Spelman College has received its largest single gift from living donors – $30 million – which will be used for its new Center for Innovation & the Arts.
The donation was made by Spelman trustee Ronda Stryker and her husband, William Johnston. Stryker is the director of the Stryker Corp., a Fortune 500 medical technologies firm based in Kalamazoo, Mich. She joined the board in 1997. Johnston is chairman of Greenleaf Trust, an investment banking firm.ption
William Johnston and his wife, Spelman College Board of Trustee Ronda Stryker. She and her husband have donated $30 million to Atlanta college, the largest donation by living donors.
The contribution is one of the largest donations ever to a historically black college & university (HBCU). Spelman received its largest bequest in 1992, a $37 million gift from the estate of Readers Digest founder DeWitt Wallace. Many HBCU supporters have noted with dismay that the schools do not receive large philanthropic gifts that typically go to Ivy League colleges or other large colleges and universities.
“With this historic gift, yet again, Ronda’s support will be transformational,” said Spelman President Mary Schmidt Campbell. “Her contribution ensures that Spelman students will be prepared to tackle the challenges of our changing world through innovation, creativity and the dynamic intersection of science, technology, engineering, arts and math.”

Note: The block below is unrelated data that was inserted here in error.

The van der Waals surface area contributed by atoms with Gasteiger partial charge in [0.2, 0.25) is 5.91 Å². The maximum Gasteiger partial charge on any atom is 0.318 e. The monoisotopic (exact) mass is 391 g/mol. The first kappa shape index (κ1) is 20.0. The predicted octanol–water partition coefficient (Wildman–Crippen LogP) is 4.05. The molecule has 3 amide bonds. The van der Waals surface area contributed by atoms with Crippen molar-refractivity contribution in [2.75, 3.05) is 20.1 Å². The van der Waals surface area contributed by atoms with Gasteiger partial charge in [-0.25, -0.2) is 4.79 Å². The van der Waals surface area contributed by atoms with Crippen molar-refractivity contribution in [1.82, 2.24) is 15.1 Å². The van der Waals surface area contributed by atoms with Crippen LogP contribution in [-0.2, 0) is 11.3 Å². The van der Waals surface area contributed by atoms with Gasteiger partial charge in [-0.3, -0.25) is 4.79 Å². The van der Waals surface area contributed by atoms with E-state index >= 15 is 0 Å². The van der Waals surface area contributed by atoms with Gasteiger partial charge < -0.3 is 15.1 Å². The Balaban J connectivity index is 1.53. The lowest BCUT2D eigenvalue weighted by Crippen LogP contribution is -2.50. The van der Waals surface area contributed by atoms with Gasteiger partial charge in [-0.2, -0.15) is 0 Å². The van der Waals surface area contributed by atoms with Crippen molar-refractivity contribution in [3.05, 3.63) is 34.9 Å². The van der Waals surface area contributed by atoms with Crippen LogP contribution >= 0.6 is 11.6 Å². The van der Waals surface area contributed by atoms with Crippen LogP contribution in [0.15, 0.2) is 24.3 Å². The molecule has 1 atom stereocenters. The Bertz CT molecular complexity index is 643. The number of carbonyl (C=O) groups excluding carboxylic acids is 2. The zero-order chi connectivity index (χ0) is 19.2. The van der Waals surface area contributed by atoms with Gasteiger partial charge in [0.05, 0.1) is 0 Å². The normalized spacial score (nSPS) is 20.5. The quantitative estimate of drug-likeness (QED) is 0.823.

The center will house all of Spelman’s arts programs – art, art history, curatorial studies, dance, digital media, documentary filmmaking, photography, music and theater. The college also hopes to use the center to build bridges to the Westside Atlanta community. It will include Spelman’s expanded Museum of Fine Art, a digital theater housing publicly accessible performances, technology events, film screenings and a cafe. Its projected cost is $86 million.
“Spelman alumni are leaders across every field imaginable, breaking new ground, while tackling some of the world’s most challenging issues from health disparities to the digital divide. We are thrilled to support a building that will encourage students to master technology, innovation and the arts,” Stryker said.